Next up we get the title track, “Trouble” which is the most blues worthy song of the bunch. David’s lyrics mention a gambler’s son which he uses a lot over the next few decades. The song feels a little like Purple’s “Mistreated” or at least in the same realm of comparability for style and form. The solo on this one goes to Marsden and it is fantastic. He lays down some riffs that have great melody and you could sing along with it if you sing your solos…I do every so often.
The coolest song on the album is “Belgian Tom’s Hat Trick” which is a full assault of an instrumental with 3 different solos. One for Moody, One for Lord and One for Marsden. I don’t see it as out of place as Purple threw in an instrumental on ‘Burn’ and this one is way better. I really love when Jon Lord lays it down and he does just that. The guitar’s have a riff that plays through-out that is the main feel for the song and everything is played beautifully off of that riff.
Then we get a change of pace with Bernie Marsden on vocals instead of Coverdale. The song is called “Free Flight” and is interesting to say the least. Not necessarily in a good way interesting. It does have some great drumming and music, but vocally, ehh! There is a reason David is the lead singer. I think Bernie sounds good on the verses, it is just a horrible chorus. Oh yeah, and Bernie gets the solo so this one is the Bernie Marsden show.
The final song is “Don’t Mess With Me” and David is back with all his glory as we have missed him for the last two songs. This one is a pure rocker, with a great rhythm and groove and filled with two totally brilliant guitar solos for both Moody and Marsden. What a way to end the album. They give you everything you would want and end the album on an utter high note.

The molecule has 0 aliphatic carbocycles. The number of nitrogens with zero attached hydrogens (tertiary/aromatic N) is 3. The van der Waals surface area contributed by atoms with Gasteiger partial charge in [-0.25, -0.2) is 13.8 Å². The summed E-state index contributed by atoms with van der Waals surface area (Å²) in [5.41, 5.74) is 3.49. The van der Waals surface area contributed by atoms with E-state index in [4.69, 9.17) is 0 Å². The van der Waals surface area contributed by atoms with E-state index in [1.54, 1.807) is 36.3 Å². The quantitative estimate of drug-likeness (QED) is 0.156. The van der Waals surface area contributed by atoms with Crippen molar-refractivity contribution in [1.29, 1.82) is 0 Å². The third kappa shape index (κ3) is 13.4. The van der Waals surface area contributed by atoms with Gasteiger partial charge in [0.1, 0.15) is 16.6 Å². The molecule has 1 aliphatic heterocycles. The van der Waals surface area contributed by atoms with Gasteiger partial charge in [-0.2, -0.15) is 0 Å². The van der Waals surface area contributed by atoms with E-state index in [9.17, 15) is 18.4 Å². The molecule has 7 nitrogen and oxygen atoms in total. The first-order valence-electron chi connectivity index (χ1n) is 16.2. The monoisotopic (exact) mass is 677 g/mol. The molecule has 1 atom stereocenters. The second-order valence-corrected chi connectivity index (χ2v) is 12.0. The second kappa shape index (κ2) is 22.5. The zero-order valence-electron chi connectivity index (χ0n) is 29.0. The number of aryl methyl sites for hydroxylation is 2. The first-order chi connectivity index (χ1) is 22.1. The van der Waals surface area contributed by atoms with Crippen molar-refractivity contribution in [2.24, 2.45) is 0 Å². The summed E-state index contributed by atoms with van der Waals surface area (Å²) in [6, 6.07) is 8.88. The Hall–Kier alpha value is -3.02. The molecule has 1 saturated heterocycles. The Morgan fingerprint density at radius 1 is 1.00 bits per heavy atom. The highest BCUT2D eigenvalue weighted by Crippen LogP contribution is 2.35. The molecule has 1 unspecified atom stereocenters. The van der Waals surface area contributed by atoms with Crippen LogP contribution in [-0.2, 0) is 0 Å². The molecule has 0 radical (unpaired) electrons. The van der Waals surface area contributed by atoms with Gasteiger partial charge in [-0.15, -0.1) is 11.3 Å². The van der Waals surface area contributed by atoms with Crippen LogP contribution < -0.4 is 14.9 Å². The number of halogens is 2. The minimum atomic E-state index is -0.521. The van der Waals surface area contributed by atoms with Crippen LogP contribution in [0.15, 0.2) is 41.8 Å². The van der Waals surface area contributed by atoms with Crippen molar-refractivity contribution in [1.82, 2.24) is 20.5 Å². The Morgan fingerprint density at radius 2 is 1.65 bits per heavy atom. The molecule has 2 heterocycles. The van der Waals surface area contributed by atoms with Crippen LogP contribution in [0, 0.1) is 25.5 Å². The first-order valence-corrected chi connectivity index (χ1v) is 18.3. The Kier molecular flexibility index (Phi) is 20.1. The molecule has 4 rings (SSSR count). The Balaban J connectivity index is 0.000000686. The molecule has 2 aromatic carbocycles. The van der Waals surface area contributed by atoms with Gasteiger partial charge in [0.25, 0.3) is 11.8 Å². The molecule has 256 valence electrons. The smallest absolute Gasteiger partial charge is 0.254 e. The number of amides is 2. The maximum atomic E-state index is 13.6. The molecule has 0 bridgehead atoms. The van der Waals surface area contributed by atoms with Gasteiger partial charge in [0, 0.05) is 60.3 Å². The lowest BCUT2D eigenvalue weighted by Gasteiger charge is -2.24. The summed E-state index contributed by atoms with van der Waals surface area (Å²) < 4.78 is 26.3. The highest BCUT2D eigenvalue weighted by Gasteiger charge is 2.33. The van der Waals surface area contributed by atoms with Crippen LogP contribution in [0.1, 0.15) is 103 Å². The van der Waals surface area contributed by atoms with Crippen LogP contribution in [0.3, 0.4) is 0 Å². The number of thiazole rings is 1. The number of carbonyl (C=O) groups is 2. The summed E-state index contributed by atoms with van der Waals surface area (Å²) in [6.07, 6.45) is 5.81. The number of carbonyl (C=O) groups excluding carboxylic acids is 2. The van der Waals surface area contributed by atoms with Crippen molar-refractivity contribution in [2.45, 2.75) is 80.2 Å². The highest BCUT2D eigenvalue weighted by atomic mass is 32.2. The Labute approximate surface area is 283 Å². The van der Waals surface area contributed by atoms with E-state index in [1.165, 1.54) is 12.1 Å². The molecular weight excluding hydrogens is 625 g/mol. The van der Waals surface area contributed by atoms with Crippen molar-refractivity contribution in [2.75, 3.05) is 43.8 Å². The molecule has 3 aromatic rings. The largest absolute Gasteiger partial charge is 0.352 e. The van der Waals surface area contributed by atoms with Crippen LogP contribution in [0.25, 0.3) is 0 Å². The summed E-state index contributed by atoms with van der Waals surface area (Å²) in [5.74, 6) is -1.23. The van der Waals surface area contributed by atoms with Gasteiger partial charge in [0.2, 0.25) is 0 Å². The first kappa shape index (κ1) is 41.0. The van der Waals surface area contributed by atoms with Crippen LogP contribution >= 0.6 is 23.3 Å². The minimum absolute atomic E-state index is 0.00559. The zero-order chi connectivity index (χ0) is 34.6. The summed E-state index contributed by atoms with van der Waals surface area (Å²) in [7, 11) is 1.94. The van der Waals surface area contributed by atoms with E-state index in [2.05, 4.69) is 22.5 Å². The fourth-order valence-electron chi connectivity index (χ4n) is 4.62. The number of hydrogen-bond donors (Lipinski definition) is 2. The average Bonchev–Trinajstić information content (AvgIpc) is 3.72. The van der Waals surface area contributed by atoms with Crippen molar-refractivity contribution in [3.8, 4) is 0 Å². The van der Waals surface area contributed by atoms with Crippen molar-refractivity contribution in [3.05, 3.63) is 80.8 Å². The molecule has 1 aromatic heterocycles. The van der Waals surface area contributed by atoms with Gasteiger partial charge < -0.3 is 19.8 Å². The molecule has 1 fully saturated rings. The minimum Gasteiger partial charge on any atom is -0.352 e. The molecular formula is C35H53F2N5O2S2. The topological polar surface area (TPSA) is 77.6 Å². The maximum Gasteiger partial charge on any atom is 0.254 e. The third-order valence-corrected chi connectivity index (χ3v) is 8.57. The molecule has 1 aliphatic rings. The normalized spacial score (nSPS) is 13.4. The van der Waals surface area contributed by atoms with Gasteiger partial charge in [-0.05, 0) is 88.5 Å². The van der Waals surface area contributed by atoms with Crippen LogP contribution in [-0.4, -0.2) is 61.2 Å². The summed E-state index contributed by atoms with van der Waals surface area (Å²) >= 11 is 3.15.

- Take Me With You – Keeper
- Love to Keep You Warm – Keeper
- Lie Down (A Modern Love Song) – Keeper
- Day Tripper – Delete
- Nighthawk (Vampire Blues) – Keeper
- The Time is Right for Love – Keeper
- Trouble – Keeper
- Belgian Tom’s Hat Trick – Keeper
- Free Flight – Delete
- Don’t Mess With Me – Keeper
For a track score, you get 8 out of 10 songs or 80% which is pretty solid. However, there a couple things to note. The guitar playing is sensational on this album, but the guitar sound was lacking a little punch in sonics. Also, there are no real stand out tracks that I would consider Whitesnake classics, although, there are some contenders. For those couple reasons, I am giving it a 3.5 out of 5.0 Stars. This an awesome first step for the band and a sign of great things to come, but I really liked the ‘Snakebite’ EP a lot better as it was more blues tinged then this album was. Still this is a solid release and a must have in the collection, I just think they do much better in the coming years.
Up next…Whitesnake – ‘Lovehunter’.
The David Coverdale Series:
- Deep Purple – Burn
- Deep Purple – Stormbringer
- Deep Purple – Come Taste the Band
- Deep Purple – Made in Europe
- David Coverdale – Whitesnake
- Deep Purple – Last Concert in Japan
- David Coverdale – Northwinds
- David Coverdale’s Whitesnake – Snakebite
- Whitesnake – Trouble
- Whitesnake – Lovehunter
- Whitesnake – Ready an’ Willing
- Whitesnake – Live…in the Heart of the City
- Whitesnake – Come An’ Get it
- Deep Purple – Live in London
- Whitesnake – Saints & Sinners
- Whitesnake – Slide It In
- Whitesnake – “Give Me More Time” 12″ Single (Bonus Review)
- Whitesnake – ‘The Best of Whitesnake (Bonus Review – 1982 release)
- Whitesnake – Whitesnake (1987)
- Whitesnake – Slip of the Tongue
- David Coverdale – “The Last Note of Freedom” – Single Review
- Coverdale/Page – Coverdale/Page
- Coverdale/Page – “Take Me For A Little While 12” Single (Bonus Review)
Other David Coverdale Albums reviewed – (Box Sets and Bootlegs):
- Whitesnake – 1987 (30th Anniversary Edition) – Box Set
- Whitesnake – Slide It In (35th Anniversary Edition) – Box Set
- Whitesnake – Unzipped – Box Set
- Whitesnake – Slip of the Tongue (30th Anniversary Edition) – Box Set
- Whitesnake (Snake) – Still of the Night Live in Battle Creek, Mich. July 26, 1987 (Bootleg)